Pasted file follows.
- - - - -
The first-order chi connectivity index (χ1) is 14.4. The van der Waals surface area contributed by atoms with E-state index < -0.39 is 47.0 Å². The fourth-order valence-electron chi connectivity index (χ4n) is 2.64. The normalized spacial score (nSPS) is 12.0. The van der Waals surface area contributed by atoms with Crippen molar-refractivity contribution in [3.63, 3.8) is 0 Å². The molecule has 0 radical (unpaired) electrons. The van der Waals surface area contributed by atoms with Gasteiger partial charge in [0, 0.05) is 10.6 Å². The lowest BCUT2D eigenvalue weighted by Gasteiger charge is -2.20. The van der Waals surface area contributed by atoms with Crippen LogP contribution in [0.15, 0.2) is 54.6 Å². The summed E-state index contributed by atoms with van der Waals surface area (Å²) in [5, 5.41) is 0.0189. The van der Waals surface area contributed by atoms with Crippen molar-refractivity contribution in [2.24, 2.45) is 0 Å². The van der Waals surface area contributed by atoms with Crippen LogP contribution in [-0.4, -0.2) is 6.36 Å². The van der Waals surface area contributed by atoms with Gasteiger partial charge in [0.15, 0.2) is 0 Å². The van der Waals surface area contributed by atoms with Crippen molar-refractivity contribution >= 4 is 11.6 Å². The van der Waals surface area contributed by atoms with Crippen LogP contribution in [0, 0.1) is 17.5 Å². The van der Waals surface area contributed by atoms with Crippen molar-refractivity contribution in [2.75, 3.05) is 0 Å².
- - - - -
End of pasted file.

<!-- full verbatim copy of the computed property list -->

The first-order chi connectivity index (χ1) is 14.4. The van der Waals surface area contributed by atoms with E-state index < -0.39 is 47.0 Å². The fourth-order valence-electron chi connectivity index (χ4n) is 2.64. The normalized spacial score (nSPS) is 12.0. The van der Waals surface area contributed by atoms with Crippen molar-refractivity contribution in [3.63, 3.8) is 0 Å². The molecule has 0 radical (unpaired) electrons. The van der Waals surface area contributed by atoms with Gasteiger partial charge in [0, 0.05) is 10.6 Å². The lowest BCUT2D eigenvalue weighted by Gasteiger charge is -2.20. The van der Waals surface area contributed by atoms with Crippen LogP contribution in [0.15, 0.2) is 54.6 Å². The summed E-state index contributed by atoms with van der Waals surface area (Å²) in [5, 5.41) is 0.0189. The van der Waals surface area contributed by atoms with Crippen molar-refractivity contribution in [2.24, 2.45) is 0 Å². The van der Waals surface area contributed by atoms with Crippen LogP contribution in [-0.4, -0.2) is 6.36 Å². The van der Waals surface area contributed by atoms with Gasteiger partial charge in [0.15, 0.2) is 0 Å². The van der Waals surface area contributed by atoms with Crippen molar-refractivity contribution >= 4 is 11.6 Å². The van der Waals surface area contributed by atoms with Crippen LogP contribution in [0, 0.1) is 17.5 Å². The van der Waals surface area contributed by atoms with Crippen molar-refractivity contribution in [2.75, 3.05) is 0 Å².